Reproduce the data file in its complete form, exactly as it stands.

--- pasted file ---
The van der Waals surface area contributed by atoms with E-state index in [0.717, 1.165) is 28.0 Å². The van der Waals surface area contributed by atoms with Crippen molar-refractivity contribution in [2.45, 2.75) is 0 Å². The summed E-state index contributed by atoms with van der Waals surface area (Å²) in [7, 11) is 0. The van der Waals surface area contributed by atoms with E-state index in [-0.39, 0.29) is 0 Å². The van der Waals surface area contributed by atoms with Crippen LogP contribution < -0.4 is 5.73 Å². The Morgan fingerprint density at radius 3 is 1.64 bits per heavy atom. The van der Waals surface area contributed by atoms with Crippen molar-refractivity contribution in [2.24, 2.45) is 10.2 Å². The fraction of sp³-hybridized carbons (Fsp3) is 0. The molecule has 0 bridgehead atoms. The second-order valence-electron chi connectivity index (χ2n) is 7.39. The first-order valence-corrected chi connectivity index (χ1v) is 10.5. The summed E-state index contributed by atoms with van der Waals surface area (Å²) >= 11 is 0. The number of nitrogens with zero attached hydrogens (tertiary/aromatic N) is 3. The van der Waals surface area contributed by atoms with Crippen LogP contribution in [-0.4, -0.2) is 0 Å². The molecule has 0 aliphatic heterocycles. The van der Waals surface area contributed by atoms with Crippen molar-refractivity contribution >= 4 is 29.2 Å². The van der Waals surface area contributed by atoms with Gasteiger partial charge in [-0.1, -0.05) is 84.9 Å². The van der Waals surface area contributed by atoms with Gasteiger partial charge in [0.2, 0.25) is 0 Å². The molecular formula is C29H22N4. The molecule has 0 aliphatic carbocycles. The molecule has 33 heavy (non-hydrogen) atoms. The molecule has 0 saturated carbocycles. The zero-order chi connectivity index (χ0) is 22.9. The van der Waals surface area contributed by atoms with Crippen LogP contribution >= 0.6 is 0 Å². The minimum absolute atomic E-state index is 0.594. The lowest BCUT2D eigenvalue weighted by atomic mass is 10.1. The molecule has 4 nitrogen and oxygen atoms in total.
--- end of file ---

The van der Waals surface area contributed by atoms with E-state index in [0.717, 1.165) is 28.0 Å². The van der Waals surface area contributed by atoms with Crippen molar-refractivity contribution in [2.45, 2.75) is 0 Å². The summed E-state index contributed by atoms with van der Waals surface area (Å²) in [7, 11) is 0. The van der Waals surface area contributed by atoms with E-state index in [-0.39, 0.29) is 0 Å². The van der Waals surface area contributed by atoms with Crippen LogP contribution < -0.4 is 5.73 Å². The Morgan fingerprint density at radius 3 is 1.64 bits per heavy atom. The van der Waals surface area contributed by atoms with Crippen molar-refractivity contribution in [2.24, 2.45) is 10.2 Å². The fraction of sp³-hybridized carbons (Fsp3) is 0. The molecule has 0 bridgehead atoms. The second-order valence-electron chi connectivity index (χ2n) is 7.39. The first-order valence-corrected chi connectivity index (χ1v) is 10.5. The summed E-state index contributed by atoms with van der Waals surface area (Å²) >= 11 is 0. The number of nitrogens with zero attached hydrogens (tertiary/aromatic N) is 3. The van der Waals surface area contributed by atoms with Crippen LogP contribution in [-0.4, -0.2) is 0 Å². The molecule has 0 aliphatic heterocycles. The van der Waals surface area contributed by atoms with Crippen molar-refractivity contribution >= 4 is 29.2 Å². The van der Waals surface area contributed by atoms with Gasteiger partial charge in [-0.1, -0.05) is 84.9 Å². The van der Waals surface area contributed by atoms with Gasteiger partial charge in [0.2, 0.25) is 0 Å². The molecular formula is C29H22N4. The molecule has 0 aliphatic carbocycles. The molecule has 33 heavy (non-hydrogen) atoms. The molecule has 0 saturated carbocycles. The zero-order chi connectivity index (χ0) is 22.9. The van der Waals surface area contributed by atoms with Crippen LogP contribution >= 0.6 is 0 Å². The minimum absolute atomic E-state index is 0.594. The lowest BCUT2D eigenvalue weighted by atomic mass is 10.1. The molecule has 4 nitrogen and oxygen atoms in total.